Surviving a criminal charge, conviction, caution or police investigation at work

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Criminal Charge and issues at work

If you have received a criminal charge, conviction, been cautioned or are the subject of a police investigation at work, then this is the guide for you. ACAS says that just because you are charged with or convicted of a criminal offence, received a caution or are the subject of a police investigation, is not enough in itself for disciplinary action to be taken against you. Your Employer needs to consider the impact of the charge or conviction on your ability to do the job, and whether the charge or conviction impacts on your work relationships and/or customers.

If the outcome of your Employers investigation shows that some disciplinary action is necessary, your employer does not have to await the outcome of prosecution before starting the disciplinary procedure. The police should not be asked to conduct any investigation on behalf of your employer, neither should they be present at any meeting or disciplinary meeting.

This e-book provides you with essential information and guidance on;

  • Your right to silence
  • How to deal with a charge or conviction
  • How to deal with custody or remand
  • Frustration of contract

You can be disciplined for criminal offences occurring at work, in which case discipline will fall under “conduct” reasons. If the alleged criminal offence is outside of work it would fall under “some other substantial reason (SOSR), for example a breach of the duty of mutual trust and confidence.

The ACAS Guide says that just because an employee is charged with or convicted of a criminal offence, is not enough in itself for disciplinary action to be taken against that employee. Your employer needs to consider the impact of the charge or conviction on your ability to do the job, and whether the charge or conviction impacts on your work relationships and/or customers. This means that your employers have to conduct their own investigation on the information available.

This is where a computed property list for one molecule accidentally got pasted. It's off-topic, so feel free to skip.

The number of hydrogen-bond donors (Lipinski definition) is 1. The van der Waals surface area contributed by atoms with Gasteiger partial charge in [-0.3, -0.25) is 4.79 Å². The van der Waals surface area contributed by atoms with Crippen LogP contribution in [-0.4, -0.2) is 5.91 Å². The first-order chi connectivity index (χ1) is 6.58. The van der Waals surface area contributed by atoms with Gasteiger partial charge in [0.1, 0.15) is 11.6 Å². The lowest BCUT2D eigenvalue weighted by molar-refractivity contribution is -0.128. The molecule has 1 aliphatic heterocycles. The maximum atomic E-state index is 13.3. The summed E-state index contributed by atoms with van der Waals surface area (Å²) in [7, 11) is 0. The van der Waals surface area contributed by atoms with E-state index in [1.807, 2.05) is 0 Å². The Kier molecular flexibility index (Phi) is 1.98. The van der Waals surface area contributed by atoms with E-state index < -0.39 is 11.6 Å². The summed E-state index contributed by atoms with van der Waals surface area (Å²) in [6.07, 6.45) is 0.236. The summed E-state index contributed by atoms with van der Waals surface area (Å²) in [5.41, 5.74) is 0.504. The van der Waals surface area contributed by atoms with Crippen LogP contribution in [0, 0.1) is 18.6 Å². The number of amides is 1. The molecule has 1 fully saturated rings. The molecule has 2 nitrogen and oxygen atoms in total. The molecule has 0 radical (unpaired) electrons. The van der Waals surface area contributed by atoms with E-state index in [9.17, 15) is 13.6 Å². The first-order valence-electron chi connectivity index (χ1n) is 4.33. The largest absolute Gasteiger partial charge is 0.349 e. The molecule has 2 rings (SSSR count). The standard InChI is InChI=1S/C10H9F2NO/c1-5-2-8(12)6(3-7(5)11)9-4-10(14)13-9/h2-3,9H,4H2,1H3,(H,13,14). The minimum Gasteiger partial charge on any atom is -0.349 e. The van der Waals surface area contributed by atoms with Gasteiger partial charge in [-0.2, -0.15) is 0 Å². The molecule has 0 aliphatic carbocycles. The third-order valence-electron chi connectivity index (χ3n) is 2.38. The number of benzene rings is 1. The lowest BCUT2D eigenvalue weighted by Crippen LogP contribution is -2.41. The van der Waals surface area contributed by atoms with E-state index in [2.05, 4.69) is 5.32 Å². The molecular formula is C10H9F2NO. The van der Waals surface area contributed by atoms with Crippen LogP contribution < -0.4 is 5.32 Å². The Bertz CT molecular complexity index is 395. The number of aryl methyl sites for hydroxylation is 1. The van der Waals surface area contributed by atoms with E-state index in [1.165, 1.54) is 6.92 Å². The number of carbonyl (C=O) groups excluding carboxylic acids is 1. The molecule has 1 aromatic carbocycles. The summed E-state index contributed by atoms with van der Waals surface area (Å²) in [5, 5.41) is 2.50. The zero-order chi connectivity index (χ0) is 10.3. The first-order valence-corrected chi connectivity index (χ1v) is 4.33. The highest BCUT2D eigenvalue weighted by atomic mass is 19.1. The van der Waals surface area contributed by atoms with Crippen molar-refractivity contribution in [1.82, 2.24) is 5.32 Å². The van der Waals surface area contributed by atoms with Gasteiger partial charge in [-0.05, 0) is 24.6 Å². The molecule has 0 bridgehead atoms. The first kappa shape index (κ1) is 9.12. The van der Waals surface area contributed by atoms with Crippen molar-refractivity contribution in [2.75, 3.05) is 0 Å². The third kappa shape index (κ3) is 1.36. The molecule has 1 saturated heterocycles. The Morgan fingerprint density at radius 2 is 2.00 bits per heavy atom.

If the outcome of your employers investigation shows that some disciplinary action is necessary, your employer does not have to await the outcome of prosecution before starting the disciplinary procedure. The police should not be asked to conduct any investigation on behalf of your employer, neither should they be present at any meeting or disciplinary meeting.

How to survive a Criminal Charge, Conviction, Caution or Police Investigation at work 

 

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Disclaimer

This resource is published by Employee Rescue Limited. Please note that the information and any commentary on the law contained herein is provided for information purposes only. The information and commentary does not, and is not intended to, amount to legal advice. Employee Rescue accepts no responsibility for any loss occasioned to any person acting or refraining from action as a result of the material contained in this publication.

Further specialist advice should be taken before relying on the contents of this publication. You can send an e-mail to thelawyers@employeerescue.co.uk for such specialist advice if required.

Case Study

Westlake v ZSL London Zoo (2015) An employment tribunal ruled that a London Zoo meerkat handler who got into a Christmas party fight with a monkey specialist over their love rivalry for a llama keeper was unfairly dismissed, however she received nothing in compensation.  The employment tribunal said that two zookeepers who got into a fight at London Zoo’s Christmas party should have received the same disciplinary sanction. At London Zoo’s Christmas party, zookeeper Ms Westlake got into a fight with a colleague, Ms Sanders. The fight appeared to originate over another zookeeper Mr Davies, Sanders’ former boyfriend who was... Read More
Westlake v ZSL London Zoo (2015) An employment tribunal ruled that a London Zoo meerkat handler who got into a…Meerkats v Monkeys
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